Harper Lee, who has published very little in the last 40 years, reminisces about learning to read in a Depression-era Alabama town in the current issue of O, The Oprah Magazine.

Lee's contribution is considered a coup for Oprah Winfrey's magazine.

The Pulitzer Prize-winning author of To Kill A Mockingbird wrote only one book, but has occasionally written letters or essays for magazines. Her last contribution, in 1983, was a review of an Alabama history book.

Lee, now 80, stopped giving interviews, turning down requests from big names like Dan Rather, but she is seen frequently in her hometown of Monroeville and makes occasional public appearances.

The July issue of O is devoted to summer reading. Lee's contribution, accompanied by pictures of her with Gregory Peck and Mary Badham on the set of the movie version of her novel, describes a childhoodwithout movies, parks or other entertainment.

"Do you remember when you learned to read, or like me, can you not even remember a time when you didn't know how?" she writes, recalling that she learned to read by being read to by her family, everything from storybooks to the local newspaper.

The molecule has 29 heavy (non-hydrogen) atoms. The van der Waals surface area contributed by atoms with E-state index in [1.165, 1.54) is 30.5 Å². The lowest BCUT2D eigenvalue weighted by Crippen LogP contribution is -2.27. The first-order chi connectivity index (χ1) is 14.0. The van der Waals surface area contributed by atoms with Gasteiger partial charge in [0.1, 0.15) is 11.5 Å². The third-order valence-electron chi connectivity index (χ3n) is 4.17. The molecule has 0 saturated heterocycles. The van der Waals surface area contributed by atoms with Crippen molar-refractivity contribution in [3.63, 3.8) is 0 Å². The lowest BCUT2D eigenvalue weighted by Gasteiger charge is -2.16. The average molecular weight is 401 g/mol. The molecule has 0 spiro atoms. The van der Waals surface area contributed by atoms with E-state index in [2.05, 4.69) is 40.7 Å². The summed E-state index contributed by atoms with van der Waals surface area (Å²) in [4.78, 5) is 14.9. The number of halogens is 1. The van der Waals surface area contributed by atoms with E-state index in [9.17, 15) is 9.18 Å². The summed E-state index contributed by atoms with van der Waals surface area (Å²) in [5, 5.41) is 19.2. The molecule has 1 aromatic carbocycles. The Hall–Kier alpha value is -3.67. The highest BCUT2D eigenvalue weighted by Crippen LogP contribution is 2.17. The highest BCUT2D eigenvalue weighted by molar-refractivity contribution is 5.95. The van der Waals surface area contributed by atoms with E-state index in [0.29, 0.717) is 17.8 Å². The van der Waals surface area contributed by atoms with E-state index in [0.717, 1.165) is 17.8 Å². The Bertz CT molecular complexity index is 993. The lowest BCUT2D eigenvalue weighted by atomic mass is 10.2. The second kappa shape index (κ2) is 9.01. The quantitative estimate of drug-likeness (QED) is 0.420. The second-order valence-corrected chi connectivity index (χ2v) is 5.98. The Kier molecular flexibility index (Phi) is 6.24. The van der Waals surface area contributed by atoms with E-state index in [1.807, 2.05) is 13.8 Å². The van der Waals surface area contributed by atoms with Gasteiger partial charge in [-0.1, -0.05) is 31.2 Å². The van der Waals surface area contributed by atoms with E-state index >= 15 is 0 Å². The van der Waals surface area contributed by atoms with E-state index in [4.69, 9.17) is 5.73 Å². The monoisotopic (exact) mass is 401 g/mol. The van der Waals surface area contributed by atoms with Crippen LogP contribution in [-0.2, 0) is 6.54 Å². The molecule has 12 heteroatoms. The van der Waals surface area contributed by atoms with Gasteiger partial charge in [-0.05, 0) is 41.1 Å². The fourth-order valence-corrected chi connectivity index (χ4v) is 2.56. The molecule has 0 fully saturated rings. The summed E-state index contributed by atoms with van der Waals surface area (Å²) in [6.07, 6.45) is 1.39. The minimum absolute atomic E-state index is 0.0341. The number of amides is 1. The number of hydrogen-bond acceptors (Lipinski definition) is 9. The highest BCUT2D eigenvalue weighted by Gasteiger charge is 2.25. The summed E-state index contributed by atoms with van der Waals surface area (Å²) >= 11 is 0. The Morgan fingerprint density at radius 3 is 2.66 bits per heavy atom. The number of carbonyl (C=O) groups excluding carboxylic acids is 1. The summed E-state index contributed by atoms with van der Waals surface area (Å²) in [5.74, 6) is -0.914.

"So I arrived in the first grade, literate, with a curious cultural assimilation of American history, romance, the Rover Boys, Rapunzel and The Mobile Press," she says.

Book-swapping popular

There was no public library, so every child who could afford books circulated his or her collection to every other child in town, she recalls.

"As we grew older, we began to realize what our books were worth: Anne of Green Gables was worth two Bobbsey Twins; two Rover Boys were an even swap for two Tom Swifts," Lee continues.

Lee wonders in print whether anything can replace the comfort of curling up in bed with a book.

"Now, 75 years later in an abundant society where people have laptops, cellphones, iPods and minds like empty rooms, I still plod along with books," she says.

To Kill a Mockingbird is listed as a favourite book by many Americans. It is the story of a black man being tried for rape, told through the eyes of Scout, a tomboy whose father is defending the man.

Oprah's book club has been a powerful catalyst in publishing, propelling her choices into bestseller status.The summer reading issue of her magazine features a contribution from Toni Morrison and an article about Grace Paley, as well as reading suggestions for the summer.